The Night Circus

“Now the circus is open. Now you may enter.”

I am not entirely sure what I think about this book. It was not quite what I expected, though I am not sure what I expected in the first place. The plot was intricate and complex and well executed, though it was a little slow for my taste.  The writing, however, was some of the most lush, vivid, gorgeous that I have ever encountered. That alone was enough to keep me reading.

The basic plot revolves around a challenge between two long-time rivals. They choose students to train to play out the challenge, almost totally ignorant of any rules or guidelines for carrying out the challenge, or even that there is a game at all. It can last for years, and ends when only one is left alive. The venue for the newest challenge is, of course, the night circus. The circus comes to a town unannounced, seemingly out of nowhere, operates only at night, stays an unadvertised length of time, then leaves as suddenly and mysteriously as it appeared. It is an experience of almost sinister sensation and desire, and unquestionably of magic. It seemed like a blend of carnival, old fashioned magic shows, and freakshows, with Victorian overtones of séance and death-obsession.

Marco and Celia are the players in this challenge, and they work around each other for years through the venue of the night circus. Their experiences and creations are beloved by the patrons of the circus. Yet despite their central role to the story, they felt somewhat shallow to me, in need of actual character development rather than magical skills development. I have read some reviews that suggest this is intentional, that they are more focused on the challenge itself and surviving it, and so are stunted and distant as human beings. Perhaps that is the case. If so, I would have liked it if that was made more clear, because as it is, they feel flat and one-dimensional to me rather than emotionally stunted.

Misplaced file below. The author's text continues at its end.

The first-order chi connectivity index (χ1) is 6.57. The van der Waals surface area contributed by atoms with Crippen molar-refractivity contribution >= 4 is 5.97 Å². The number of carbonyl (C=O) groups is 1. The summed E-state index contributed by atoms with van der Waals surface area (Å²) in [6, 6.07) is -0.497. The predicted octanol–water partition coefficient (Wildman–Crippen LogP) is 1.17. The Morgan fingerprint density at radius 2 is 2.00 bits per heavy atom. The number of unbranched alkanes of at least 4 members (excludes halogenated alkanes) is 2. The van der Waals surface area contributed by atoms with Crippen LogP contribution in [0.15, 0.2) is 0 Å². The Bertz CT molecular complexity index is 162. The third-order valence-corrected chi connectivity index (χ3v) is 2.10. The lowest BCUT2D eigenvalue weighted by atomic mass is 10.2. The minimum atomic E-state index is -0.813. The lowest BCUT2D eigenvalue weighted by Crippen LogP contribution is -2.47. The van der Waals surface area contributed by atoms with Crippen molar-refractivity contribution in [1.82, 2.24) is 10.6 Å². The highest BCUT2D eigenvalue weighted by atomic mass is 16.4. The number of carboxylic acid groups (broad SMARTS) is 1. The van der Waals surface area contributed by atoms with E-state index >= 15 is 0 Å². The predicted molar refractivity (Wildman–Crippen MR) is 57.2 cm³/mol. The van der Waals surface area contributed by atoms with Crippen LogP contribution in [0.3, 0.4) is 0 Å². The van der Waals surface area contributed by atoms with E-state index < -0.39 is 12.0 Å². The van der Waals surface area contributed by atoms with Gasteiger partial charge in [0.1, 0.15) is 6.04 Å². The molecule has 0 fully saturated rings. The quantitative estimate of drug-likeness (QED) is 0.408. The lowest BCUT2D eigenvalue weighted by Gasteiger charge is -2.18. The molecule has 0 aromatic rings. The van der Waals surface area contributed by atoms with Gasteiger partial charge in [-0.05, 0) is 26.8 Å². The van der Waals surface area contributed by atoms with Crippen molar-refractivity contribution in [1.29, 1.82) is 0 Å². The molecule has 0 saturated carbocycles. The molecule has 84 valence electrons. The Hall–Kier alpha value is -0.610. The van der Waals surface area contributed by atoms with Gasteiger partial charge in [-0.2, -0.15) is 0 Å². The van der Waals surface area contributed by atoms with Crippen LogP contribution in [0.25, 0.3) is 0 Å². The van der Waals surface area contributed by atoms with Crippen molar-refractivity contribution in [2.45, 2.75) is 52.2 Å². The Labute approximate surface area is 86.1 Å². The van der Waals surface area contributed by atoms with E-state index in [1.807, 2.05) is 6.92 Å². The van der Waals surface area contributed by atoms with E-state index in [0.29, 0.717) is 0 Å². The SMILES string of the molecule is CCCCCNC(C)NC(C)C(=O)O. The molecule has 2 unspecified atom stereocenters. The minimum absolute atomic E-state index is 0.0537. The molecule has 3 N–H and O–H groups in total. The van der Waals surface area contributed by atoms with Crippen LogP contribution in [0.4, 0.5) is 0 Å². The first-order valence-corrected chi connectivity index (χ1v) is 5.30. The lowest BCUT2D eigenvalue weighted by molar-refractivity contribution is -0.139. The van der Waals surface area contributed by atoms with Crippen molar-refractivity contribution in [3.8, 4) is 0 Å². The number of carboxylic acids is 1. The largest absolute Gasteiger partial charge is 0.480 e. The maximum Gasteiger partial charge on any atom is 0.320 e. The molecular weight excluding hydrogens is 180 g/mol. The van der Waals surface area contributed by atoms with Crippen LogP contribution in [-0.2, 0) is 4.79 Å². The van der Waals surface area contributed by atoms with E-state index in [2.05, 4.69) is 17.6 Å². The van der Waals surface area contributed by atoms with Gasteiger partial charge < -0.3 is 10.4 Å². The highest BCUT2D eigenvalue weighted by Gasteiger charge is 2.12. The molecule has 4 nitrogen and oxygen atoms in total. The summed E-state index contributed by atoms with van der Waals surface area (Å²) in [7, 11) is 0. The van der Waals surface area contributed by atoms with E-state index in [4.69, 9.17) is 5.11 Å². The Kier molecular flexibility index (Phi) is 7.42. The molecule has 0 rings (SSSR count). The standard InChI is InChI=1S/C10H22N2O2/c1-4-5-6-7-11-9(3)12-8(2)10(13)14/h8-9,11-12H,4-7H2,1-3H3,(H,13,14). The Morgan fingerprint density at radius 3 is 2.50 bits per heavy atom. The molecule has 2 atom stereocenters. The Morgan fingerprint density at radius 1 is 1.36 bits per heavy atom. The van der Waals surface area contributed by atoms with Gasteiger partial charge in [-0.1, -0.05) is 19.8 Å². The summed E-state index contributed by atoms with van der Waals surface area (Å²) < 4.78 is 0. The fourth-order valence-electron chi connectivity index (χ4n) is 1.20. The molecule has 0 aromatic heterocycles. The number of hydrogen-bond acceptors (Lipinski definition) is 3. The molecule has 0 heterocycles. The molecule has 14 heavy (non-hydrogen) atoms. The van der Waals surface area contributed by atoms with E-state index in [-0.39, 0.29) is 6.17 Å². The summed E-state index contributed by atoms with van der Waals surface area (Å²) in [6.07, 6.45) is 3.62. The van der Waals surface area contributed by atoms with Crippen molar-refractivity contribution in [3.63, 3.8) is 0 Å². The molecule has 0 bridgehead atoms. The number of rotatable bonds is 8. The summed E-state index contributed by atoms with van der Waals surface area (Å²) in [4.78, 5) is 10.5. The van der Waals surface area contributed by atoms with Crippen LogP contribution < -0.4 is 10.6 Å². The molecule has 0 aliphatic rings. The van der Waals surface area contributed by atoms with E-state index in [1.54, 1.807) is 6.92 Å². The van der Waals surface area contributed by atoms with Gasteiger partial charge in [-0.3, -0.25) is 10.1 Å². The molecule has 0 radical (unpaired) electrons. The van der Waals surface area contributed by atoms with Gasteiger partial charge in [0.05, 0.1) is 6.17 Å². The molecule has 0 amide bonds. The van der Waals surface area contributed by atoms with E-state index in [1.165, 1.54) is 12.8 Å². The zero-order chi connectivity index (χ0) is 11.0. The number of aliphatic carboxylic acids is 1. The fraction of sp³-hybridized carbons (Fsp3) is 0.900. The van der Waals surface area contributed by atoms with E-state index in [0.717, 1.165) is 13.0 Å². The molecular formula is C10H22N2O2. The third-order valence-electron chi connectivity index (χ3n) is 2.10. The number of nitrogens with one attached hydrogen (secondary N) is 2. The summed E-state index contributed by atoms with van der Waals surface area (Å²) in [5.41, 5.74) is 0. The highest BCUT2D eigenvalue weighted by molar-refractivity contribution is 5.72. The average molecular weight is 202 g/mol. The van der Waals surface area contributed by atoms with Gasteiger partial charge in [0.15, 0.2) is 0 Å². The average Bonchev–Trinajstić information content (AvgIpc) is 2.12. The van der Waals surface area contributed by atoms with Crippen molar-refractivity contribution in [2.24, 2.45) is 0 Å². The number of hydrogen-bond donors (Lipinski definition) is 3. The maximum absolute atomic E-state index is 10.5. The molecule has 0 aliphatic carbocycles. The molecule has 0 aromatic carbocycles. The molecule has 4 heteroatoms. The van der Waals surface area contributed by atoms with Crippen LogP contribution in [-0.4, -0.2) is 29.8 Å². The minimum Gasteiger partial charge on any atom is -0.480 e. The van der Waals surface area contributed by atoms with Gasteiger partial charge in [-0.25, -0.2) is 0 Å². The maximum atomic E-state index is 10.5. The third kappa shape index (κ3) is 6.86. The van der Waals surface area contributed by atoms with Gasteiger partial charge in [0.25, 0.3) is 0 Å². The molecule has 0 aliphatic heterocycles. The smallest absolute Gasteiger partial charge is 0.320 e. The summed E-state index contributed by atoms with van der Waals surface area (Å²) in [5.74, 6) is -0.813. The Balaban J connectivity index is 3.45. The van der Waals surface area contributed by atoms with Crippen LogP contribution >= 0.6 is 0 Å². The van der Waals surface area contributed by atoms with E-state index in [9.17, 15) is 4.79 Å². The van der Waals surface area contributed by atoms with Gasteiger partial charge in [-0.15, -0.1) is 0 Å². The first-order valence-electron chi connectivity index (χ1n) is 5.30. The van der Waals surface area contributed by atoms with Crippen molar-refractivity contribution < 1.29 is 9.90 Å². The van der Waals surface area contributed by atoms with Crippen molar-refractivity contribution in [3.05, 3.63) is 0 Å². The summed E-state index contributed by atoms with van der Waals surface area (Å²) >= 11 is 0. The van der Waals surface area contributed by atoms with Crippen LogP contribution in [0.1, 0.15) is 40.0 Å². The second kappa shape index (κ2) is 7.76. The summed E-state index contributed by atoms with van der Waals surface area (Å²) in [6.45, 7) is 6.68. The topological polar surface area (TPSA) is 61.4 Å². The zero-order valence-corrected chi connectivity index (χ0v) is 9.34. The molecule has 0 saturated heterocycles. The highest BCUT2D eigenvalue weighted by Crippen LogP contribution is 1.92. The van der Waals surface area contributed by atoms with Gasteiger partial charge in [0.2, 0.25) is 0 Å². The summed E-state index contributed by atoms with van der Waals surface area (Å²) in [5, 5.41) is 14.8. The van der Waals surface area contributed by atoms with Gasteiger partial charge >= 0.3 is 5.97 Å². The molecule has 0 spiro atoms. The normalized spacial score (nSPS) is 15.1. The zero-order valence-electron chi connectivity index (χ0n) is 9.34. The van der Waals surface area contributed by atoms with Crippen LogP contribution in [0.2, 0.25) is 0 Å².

The supporting characters are more well developed, with some shining more brightly. The twins, Bailey, the man in grey, and Propsero are among the more well developed figures. I was pleased with the role the twins grew into as the novel advanced.

What kept me reading was the language. As I said, this novel had some of the most amazing descriptive writing I’ve ever read. It is sumptuous and vibrant and alive. I can see the various acts in the tents, hear the sounds, smell the caramel apples and popcorn and cider. A perfumer should get busy creating the scents described in the circus: “…you can smell caramel wafting through the evening breeze, beneath the crisp scent of the autumn leaves. A subtle sweetness at the edges of the cold,” “…the smoke of a roaring fire, and a hint of snow and roasting chestnuts. … There is the aroma of mulled wine and sugared candy, peppermint and pipe smoke. The crisp pine scent of a fir tree. The wax of dripping candles.” “A rosebush full of dew-dripping blossoms, the mossy smell of garden dirt. … there are other flowers along with the roses: lilies and irises and crocuses.” “The scent of rose and ice and sugar.” These are just a small sampling of the scents described throughout the novel. The scents are all associated with events or people or places and become part of the narrative themselves, a sort of shadow character we never see but which is present all the same. What perfumer wouldn’t find inspiration in these pages?

If done very carefully, this could make a good movie, and it seems that it is indeed going to become a film. I do not know how a film could ever capture all the imagery and scents depicted on the page, though. It may be a visually stunning film, but still something important will be lost. Unless they film it on smell-o-vision.

Overall, while I am conflicted about my thoughts on The Night Circus, I would still recommend it to anyone who enjoys magical realism, beautiful writing, and quasi-carniepunkvictorian themes.

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